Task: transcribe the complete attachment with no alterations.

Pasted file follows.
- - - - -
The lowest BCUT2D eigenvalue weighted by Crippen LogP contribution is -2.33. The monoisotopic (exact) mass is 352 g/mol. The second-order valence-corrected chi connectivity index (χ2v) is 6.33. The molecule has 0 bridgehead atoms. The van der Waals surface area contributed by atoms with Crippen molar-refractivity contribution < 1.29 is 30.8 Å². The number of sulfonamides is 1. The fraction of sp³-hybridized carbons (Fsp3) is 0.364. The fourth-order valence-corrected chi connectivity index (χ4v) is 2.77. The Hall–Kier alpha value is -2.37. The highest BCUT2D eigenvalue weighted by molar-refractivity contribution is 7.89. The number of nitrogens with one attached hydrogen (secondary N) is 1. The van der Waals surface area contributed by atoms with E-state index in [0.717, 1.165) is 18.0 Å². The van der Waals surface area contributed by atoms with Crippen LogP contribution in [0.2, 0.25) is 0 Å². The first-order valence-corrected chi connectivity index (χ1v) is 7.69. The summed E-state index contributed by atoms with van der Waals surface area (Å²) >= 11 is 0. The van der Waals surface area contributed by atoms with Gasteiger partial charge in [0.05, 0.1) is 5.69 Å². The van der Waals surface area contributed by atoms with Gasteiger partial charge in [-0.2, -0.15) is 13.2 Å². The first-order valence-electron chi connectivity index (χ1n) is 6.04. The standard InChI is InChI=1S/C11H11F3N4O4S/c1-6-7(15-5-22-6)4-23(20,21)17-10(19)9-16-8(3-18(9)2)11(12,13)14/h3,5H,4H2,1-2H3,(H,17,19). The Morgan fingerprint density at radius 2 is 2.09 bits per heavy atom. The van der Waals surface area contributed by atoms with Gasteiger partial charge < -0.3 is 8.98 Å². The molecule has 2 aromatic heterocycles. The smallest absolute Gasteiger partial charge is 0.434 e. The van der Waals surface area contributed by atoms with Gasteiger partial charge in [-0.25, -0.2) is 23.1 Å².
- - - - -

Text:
The lowest BCUT2D eigenvalue weighted by Crippen LogP contribution is -2.33. The monoisotopic (exact) mass is 352 g/mol. The second-order valence-corrected chi connectivity index (χ2v) is 6.33. The molecule has 0 bridgehead atoms. The van der Waals surface area contributed by atoms with Crippen molar-refractivity contribution < 1.29 is 30.8 Å². The number of sulfonamides is 1. The fraction of sp³-hybridized carbons (Fsp3) is 0.364. The fourth-order valence-corrected chi connectivity index (χ4v) is 2.77. The Hall–Kier alpha value is -2.37. The highest BCUT2D eigenvalue weighted by molar-refractivity contribution is 7.89. The number of nitrogens with one attached hydrogen (secondary N) is 1. The van der Waals surface area contributed by atoms with E-state index in [0.717, 1.165) is 18.0 Å². The van der Waals surface area contributed by atoms with Crippen LogP contribution in [0.2, 0.25) is 0 Å². The first-order valence-corrected chi connectivity index (χ1v) is 7.69. The summed E-state index contributed by atoms with van der Waals surface area (Å²) >= 11 is 0. The van der Waals surface area contributed by atoms with Gasteiger partial charge in [0.05, 0.1) is 5.69 Å². The van der Waals surface area contributed by atoms with Gasteiger partial charge in [-0.2, -0.15) is 13.2 Å². The first-order valence-electron chi connectivity index (χ1n) is 6.04. The standard InChI is InChI=1S/C11H11F3N4O4S/c1-6-7(15-5-22-6)4-23(20,21)17-10(19)9-16-8(3-18(9)2)11(12,13)14/h3,5H,4H2,1-2H3,(H,17,19). The Morgan fingerprint density at radius 2 is 2.09 bits per heavy atom. The van der Waals surface area contributed by atoms with Gasteiger partial charge < -0.3 is 8.98 Å². The molecule has 2 aromatic heterocycles. The smallest absolute Gasteiger partial charge is 0.434 e. The van der Waals surface area contributed by atoms with Gasteiger partial charge in [-0.25, -0.2) is 23.1 Å².